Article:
Christmas tree shopping with the Jews

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The tree is for my Catholic mother. Let's face it. She's had to deal with a mouthy daughter who dropped out of high school, bleached her hair and eventually converted to Judaism. Granted — I had the good sense to return to my natural hair color and eventually earned a diploma and a degree. But the Jewish thing stuck, and this woman has been through enough.


The least I can do is buy her a tree every year.


Husband and I didn't have to go too far. Right around the corner from my house is a nice abandoned gas station, and the gentlemen there who are hawking dying trees have all their own teeth. We stopped in to snoop.


Right away, we knew we were in over our heads. Perhaps there is someone out there who can tell the difference between a fir, pine and spruce — but I'm too busy mixing a mojito. Husband's got a football to toss, so we were screwed. But the guy seemed nice and eventually we picked a tree where the nine-pound ornaments I made back in 1971, with lead, I'm sure, that my mother insists on keeping, won't fall off.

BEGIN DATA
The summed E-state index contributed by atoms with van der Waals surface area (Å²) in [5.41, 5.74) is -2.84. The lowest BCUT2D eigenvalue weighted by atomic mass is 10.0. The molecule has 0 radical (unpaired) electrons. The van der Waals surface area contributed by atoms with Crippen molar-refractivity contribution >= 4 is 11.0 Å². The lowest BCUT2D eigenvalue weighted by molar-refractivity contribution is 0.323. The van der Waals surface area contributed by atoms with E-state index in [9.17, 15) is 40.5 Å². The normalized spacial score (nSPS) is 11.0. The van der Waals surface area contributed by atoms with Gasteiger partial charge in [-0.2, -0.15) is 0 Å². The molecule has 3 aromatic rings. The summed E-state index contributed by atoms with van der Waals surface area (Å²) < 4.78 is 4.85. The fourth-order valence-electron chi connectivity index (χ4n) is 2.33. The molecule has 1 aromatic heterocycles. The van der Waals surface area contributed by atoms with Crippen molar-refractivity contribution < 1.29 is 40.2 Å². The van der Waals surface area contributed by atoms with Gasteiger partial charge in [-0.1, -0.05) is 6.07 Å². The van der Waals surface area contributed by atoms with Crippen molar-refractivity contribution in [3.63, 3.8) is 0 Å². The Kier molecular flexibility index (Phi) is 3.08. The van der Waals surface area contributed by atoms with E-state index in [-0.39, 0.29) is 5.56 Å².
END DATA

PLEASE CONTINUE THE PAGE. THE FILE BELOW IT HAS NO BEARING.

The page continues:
Hopefully.


A tall and rugged type collected our money and tied the poor plant to the top of the Jeep.


Did I mention our synagogue is just a few doors down? The rabbi spotted us driving 3 mph, even though we ducked, and just shook his head. I swear he mumbled, "This explains a lot."


Husband rolled down the window and smiled.


"That's absolutely the last time we water our air freshener."

Catherine Durkin Robinson is a handful creating quite a scene over at Out in Left Field.

There are many family traditions the weekend after Thanksgiving. Some clans shop, others watch football, while a few travel back home vowing never to go near certain relatives again.

I'm no different. In addition to eating leftovers, feeling fat, drinking enough cocktails to kill a Kennedy, and then self-loathing until I'm damn-near suicidal, it's also become a tradition to go shopping for a Christmas tree.

We do not do this for ourselves. Not really.

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